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Tulbagh valley
Vignette 01


Nestled at the foot of the mountain after which it is named.

Tulbagh valley

A premier region

Waveren lies in the centre of Tulbagh valley and most of its 350 hectares can be cultivated. The Klein Berg River that forms the farm’s western border is flanked by deep hydromorphic sandy alluvial soils and hydromorphic sandy loam duplex soils; these run into boulder beds deposited millennia ago when the river was considerably larger than today. Due to the fertility of the soils, we do not plant vineyards here; but rather olive and fruit orchards instead.


The vineyards found on Waveren are planted on the mid-valley medium-deep soils that have developed from Pre-Cambrian age Malmesbury shale. The aspect is moderate east with an average height of 160 to 185 meters above sea level. The rainfall is 500 – 600 mm per year, mostly from June to September. The general wind direction is southeast, providing most of the cooling effect in the afternoons. The wind velocity is generally more intense than against the mountain but of shorter duration.

Saronsberg mountain

Unique diversity of terroir

We are fortunate in that Saronsberg as a farm consists of two portions (Waveren and Welgegund) that stretch from the middle of the valley up to Saronsberg mountain. The two furthest points suited to viticulture are about four kilometres apart from one another and are situated in two different micro-climates. Owing to these differences we have set upon replanting much of the existing vineyards, utilising the different micro-climates to their full potential to produce unique terroir-driven wines.

Saronsberg’s soils can be broadly classified into three categories depending on their location:

  • Mountain foot slopes (Welgegund farm against Saronsberg mountain)

  • Deposited boulder beds and sandy-loam alluvial soils (Waveren farm around the Klein Berg River); and

  • Mid-valley shales (Waveren farm towards the centre of the Tulbagh valley)

Usually, the wines produced from the Welgegund vineyards have more floral notes with enhanced elegance. These wines form the foundation of our Provenance range and also serve as blending components in our Saronsberg range.

Saronsberg harvest

The backbone of the Saronsberg range

The grapes from Waveren form the backbone of the Saronsberg range as we get more concentrated colour and flavour with a firm tannin structure.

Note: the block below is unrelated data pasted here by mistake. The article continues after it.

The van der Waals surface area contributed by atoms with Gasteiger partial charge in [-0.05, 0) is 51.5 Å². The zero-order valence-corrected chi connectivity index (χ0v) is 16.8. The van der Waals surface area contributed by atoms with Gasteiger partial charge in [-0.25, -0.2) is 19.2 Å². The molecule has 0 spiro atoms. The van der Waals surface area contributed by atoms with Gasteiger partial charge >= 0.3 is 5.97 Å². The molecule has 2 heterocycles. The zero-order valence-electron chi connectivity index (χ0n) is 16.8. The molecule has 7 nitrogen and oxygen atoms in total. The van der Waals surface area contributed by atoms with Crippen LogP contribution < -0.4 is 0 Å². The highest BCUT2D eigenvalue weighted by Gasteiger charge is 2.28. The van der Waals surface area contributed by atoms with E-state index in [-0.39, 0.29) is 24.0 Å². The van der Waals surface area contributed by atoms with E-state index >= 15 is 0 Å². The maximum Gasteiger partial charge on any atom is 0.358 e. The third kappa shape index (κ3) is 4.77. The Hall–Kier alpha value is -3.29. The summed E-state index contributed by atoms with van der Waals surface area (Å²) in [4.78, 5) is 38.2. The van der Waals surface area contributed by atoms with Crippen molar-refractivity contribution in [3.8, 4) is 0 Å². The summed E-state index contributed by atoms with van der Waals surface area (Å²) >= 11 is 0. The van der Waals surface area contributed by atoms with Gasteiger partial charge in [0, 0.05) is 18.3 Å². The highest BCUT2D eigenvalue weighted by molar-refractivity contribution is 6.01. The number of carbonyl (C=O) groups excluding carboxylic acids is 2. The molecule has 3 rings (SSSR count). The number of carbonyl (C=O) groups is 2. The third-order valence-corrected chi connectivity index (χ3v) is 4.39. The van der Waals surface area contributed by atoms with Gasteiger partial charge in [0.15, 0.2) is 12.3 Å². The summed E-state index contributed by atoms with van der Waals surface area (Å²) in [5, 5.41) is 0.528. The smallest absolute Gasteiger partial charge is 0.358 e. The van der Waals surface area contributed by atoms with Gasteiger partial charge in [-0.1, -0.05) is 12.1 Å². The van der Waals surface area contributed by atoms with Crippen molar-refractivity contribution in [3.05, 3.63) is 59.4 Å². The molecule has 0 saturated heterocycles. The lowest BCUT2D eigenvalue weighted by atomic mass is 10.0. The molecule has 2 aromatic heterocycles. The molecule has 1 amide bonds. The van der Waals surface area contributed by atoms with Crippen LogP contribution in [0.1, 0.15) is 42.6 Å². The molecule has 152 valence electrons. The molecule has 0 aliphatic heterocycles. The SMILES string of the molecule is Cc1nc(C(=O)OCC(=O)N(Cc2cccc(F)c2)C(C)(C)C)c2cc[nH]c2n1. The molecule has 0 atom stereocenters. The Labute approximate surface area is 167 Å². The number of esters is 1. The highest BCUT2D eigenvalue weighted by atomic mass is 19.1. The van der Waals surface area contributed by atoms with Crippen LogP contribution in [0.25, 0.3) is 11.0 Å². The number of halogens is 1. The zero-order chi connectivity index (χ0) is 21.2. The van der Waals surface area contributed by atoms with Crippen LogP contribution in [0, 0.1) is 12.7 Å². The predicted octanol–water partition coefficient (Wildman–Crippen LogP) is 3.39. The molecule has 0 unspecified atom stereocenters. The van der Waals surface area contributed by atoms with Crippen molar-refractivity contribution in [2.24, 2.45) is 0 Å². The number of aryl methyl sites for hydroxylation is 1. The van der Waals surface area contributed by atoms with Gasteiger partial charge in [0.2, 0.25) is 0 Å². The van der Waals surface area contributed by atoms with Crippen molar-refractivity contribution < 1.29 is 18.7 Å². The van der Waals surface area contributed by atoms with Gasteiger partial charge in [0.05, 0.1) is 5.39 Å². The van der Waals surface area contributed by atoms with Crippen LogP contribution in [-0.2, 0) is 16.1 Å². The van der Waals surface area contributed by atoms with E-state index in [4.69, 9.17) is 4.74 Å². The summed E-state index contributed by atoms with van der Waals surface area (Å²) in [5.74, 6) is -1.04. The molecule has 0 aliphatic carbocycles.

Initially, a complete soil and temperature analysis of all the potential vineyard sites was done on both farms to determine their suitability for grape production. This information was used to decide which cultivars, clones and rootstock combinations were to be planted on the specific sites to maximise grape quality.


We utilise these differences in soil, temperature conditions and clone/rootstock combinations between the two farms to produce wines with varying flavour profiles, which provides us with more blending options. The resulting wines have a broader, layered flavour profile with more depth. The soils selected had similar characteristics, such as good drainage, good water retention, good aeration and inducing moderate vigour.

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Access to the valley is only possible from the open southern side, which allows the prevailing south-eastern summer wind to generate airflow and cool down the valley.

Cooler air generated by cold air flowing down the surrounding mountains at night also accumulates on the valley floor, effectively trapping the cold air. Situated 80 km off the Atlantic coast, the valley’s climate is generally continental, enjoying Mediterranean summers and cold, wet winters. Depending on where you find yourself in the Tulbagh Valley, you will encounter different terroir units, mainly due to the elevation, aspect, and slope variations of the mountains and valley floor.


situated in the Western Cape province 120km north-east of Cape Town. Shaped like an inverted horse-shoe, it is surrounded by mountains on three sides: flanked to the east by the Witzenberg mountains, capped by the Groot Winterhoek range on the northern side and to the west lies the Obiqua range, of which Saronsberg mountain forms a part. 

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